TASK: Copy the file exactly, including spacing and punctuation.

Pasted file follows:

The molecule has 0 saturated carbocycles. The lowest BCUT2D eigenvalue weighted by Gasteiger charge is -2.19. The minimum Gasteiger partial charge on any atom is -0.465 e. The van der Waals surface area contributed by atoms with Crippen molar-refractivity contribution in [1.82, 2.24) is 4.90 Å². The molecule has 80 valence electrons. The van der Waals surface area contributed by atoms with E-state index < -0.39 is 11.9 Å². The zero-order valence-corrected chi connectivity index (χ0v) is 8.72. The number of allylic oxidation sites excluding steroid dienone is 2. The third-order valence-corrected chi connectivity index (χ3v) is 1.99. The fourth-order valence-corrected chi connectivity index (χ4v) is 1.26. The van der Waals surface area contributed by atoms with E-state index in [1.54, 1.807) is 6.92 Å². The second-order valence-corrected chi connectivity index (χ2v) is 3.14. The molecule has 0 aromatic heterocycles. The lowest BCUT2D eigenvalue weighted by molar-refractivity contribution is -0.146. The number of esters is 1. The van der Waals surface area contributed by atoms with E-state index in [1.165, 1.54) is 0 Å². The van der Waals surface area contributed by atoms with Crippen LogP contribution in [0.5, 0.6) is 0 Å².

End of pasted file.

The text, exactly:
The molecule has 0 saturated carbocycles. The lowest BCUT2D eigenvalue weighted by Gasteiger charge is -2.19. The minimum Gasteiger partial charge on any atom is -0.465 e. The van der Waals surface area contributed by atoms with Crippen molar-refractivity contribution in [1.82, 2.24) is 4.90 Å². The molecule has 80 valence electrons. The van der Waals surface area contributed by atoms with E-state index < -0.39 is 11.9 Å². The zero-order valence-corrected chi connectivity index (χ0v) is 8.72. The number of allylic oxidation sites excluding steroid dienone is 2. The third-order valence-corrected chi connectivity index (χ3v) is 1.99. The fourth-order valence-corrected chi connectivity index (χ4v) is 1.26. The van der Waals surface area contributed by atoms with E-state index in [1.54, 1.807) is 6.92 Å². The second-order valence-corrected chi connectivity index (χ2v) is 3.14. The molecule has 0 aromatic heterocycles. The lowest BCUT2D eigenvalue weighted by molar-refractivity contribution is -0.146. The number of esters is 1. The van der Waals surface area contributed by atoms with E-state index in [1.165, 1.54) is 0 Å². The van der Waals surface area contributed by atoms with Crippen LogP contribution in [0.5, 0.6) is 0 Å².